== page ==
To detect irregular heart rhythms that can be fleeting, a patient wears a small phone-sized device (attached to their chest by five adhesive electrode patches) which records the heart rhythm for 24-48 hours.
This small, phone-sized recording device can detect and record arrhythmias with or without the patient experiencing any symptoms. It may be worn up to a month.
Tilt Table Test
This test helps evaluate blood pressure-related reasons for fainting (syncope). Heart rhythm and blood pressure are carefully monitored while a patient rests on a special table that tilts the patient upright at a 70-80 degree angle for 30-45 minutes. A fainting episode can indicate a person has vasovagal or neurocardiogenic fainting, which is not life-threatening.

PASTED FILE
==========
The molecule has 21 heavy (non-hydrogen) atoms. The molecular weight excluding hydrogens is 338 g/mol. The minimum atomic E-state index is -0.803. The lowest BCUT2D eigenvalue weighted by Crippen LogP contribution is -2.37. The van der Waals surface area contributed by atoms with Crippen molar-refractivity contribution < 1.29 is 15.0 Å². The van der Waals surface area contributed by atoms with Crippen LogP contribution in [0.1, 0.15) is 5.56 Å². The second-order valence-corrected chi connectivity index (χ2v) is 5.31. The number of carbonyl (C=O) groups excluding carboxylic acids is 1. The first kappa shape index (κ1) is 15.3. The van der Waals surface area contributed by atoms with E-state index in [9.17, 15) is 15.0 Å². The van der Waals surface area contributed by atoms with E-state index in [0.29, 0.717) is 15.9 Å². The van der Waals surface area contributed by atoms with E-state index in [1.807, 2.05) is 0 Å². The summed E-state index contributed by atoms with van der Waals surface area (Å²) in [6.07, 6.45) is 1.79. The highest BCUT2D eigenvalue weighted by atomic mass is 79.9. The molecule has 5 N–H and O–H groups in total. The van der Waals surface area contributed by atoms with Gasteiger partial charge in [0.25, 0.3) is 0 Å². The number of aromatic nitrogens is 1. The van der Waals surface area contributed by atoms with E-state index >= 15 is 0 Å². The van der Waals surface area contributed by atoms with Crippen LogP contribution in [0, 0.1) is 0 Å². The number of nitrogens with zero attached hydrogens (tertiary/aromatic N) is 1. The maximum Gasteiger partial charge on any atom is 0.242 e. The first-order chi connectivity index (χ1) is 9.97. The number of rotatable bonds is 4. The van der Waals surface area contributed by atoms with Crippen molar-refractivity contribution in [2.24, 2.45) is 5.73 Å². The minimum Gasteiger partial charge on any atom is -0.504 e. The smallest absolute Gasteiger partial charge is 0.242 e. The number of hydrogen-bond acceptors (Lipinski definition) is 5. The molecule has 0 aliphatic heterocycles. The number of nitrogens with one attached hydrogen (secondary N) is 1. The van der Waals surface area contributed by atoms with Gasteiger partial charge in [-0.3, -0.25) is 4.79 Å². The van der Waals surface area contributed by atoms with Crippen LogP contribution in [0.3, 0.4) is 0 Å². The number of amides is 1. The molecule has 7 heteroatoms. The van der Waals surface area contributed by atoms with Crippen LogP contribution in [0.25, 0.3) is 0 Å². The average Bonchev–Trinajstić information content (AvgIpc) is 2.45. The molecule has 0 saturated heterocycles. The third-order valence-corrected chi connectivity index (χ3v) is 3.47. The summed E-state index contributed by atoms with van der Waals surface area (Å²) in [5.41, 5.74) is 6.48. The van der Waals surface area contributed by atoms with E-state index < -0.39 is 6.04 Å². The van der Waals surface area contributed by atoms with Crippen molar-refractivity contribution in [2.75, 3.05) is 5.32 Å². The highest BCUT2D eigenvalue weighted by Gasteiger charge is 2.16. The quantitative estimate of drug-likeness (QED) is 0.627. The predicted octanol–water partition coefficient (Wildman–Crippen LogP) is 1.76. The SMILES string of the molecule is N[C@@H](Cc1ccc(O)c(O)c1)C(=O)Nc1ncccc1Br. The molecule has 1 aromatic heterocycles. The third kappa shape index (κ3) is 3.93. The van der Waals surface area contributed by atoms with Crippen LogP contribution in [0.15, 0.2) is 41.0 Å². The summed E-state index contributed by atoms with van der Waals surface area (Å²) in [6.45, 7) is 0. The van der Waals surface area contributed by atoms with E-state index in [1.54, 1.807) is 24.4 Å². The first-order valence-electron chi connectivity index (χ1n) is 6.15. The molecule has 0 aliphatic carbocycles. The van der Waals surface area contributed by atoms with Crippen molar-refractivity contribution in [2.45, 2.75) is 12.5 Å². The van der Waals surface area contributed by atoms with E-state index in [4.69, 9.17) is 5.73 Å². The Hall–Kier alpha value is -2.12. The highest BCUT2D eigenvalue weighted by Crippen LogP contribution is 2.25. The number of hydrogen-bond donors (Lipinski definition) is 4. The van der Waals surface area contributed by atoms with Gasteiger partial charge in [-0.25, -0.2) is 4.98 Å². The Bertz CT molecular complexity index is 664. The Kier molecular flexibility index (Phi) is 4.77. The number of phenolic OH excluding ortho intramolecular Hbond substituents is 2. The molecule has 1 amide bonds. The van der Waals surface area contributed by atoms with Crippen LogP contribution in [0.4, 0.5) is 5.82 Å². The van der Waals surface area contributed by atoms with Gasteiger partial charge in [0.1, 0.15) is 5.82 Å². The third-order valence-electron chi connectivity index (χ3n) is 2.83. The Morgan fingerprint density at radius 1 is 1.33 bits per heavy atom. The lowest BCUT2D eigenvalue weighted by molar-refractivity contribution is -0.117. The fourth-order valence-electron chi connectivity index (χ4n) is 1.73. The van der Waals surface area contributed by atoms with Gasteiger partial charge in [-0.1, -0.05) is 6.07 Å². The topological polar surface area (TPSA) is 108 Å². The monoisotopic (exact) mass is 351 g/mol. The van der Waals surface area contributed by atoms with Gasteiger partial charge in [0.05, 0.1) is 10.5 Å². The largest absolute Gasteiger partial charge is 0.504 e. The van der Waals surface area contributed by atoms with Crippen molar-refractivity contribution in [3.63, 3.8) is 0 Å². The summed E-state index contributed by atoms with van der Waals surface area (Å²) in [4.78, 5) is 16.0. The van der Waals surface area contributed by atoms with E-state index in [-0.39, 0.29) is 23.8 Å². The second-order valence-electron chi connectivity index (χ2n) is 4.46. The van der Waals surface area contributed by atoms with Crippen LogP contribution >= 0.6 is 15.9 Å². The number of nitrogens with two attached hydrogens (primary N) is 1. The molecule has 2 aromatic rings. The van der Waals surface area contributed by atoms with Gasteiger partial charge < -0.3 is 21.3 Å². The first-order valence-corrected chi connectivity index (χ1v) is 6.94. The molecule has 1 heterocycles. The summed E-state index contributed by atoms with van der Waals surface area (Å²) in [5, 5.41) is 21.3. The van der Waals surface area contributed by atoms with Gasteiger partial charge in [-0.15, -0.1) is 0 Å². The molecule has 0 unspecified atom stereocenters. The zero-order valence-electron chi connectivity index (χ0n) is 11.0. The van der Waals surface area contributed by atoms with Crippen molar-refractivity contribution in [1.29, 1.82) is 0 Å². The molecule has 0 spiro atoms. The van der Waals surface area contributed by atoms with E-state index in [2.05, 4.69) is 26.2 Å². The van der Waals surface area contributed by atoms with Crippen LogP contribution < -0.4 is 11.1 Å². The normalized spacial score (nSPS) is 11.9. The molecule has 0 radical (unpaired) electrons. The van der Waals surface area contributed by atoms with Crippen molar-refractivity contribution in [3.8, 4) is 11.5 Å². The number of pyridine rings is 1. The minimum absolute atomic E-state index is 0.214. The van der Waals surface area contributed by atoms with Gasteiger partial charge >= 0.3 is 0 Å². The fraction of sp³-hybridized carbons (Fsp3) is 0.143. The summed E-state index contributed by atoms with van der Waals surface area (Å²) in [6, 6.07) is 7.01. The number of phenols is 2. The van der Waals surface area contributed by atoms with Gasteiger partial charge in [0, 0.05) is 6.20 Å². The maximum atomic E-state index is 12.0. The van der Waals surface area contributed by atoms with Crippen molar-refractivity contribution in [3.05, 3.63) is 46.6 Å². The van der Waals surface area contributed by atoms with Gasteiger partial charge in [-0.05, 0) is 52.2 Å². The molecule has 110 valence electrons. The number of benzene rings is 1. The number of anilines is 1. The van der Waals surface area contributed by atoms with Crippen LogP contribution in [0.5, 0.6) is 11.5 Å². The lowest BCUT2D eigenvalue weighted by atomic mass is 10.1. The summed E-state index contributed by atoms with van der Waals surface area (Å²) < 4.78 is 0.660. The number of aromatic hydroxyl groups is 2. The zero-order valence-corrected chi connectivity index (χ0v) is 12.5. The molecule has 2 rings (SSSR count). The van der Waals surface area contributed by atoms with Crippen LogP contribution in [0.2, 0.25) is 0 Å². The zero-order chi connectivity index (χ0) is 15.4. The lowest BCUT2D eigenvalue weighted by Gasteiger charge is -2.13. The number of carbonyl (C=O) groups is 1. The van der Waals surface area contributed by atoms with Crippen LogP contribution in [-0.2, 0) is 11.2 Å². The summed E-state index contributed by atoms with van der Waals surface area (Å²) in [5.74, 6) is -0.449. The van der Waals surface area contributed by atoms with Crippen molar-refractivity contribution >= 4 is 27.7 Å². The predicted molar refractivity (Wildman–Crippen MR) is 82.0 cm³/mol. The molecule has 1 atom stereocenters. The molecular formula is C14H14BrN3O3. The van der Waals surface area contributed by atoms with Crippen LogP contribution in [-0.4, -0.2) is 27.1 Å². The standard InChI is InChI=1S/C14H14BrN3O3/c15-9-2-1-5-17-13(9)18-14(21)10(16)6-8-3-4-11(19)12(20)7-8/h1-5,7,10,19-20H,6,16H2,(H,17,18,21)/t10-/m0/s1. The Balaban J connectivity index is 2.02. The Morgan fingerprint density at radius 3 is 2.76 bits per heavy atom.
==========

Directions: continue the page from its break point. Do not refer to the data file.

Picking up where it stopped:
Electrophysiology (EP) Study
An EP study involves inserting a catheter — a narrow, flexible tube — attached to electricity monitoring electrodes, into a blood vessel, often through a site in the groin or neck. The catheter wire is guided into the heart while the patient is sedated. An X-ray-like machine provides "live" images of the catheter and heart muscle. The catheter's electrodes gather data, and a variety of electrical measurements. During an EP study, an electrophysiologist may provoke arrhythmias and collect data about the events. This data helps the doctor assess the need for an implantable device (such as a pacemaker), predict the risk of future cardiac events, and evaluate the effectiveness of certain medications in controlling heart rhythm disorders. If a heart arrhythmia is amenable to treatment by ablation, that procedure is often performed at the time of the EP study.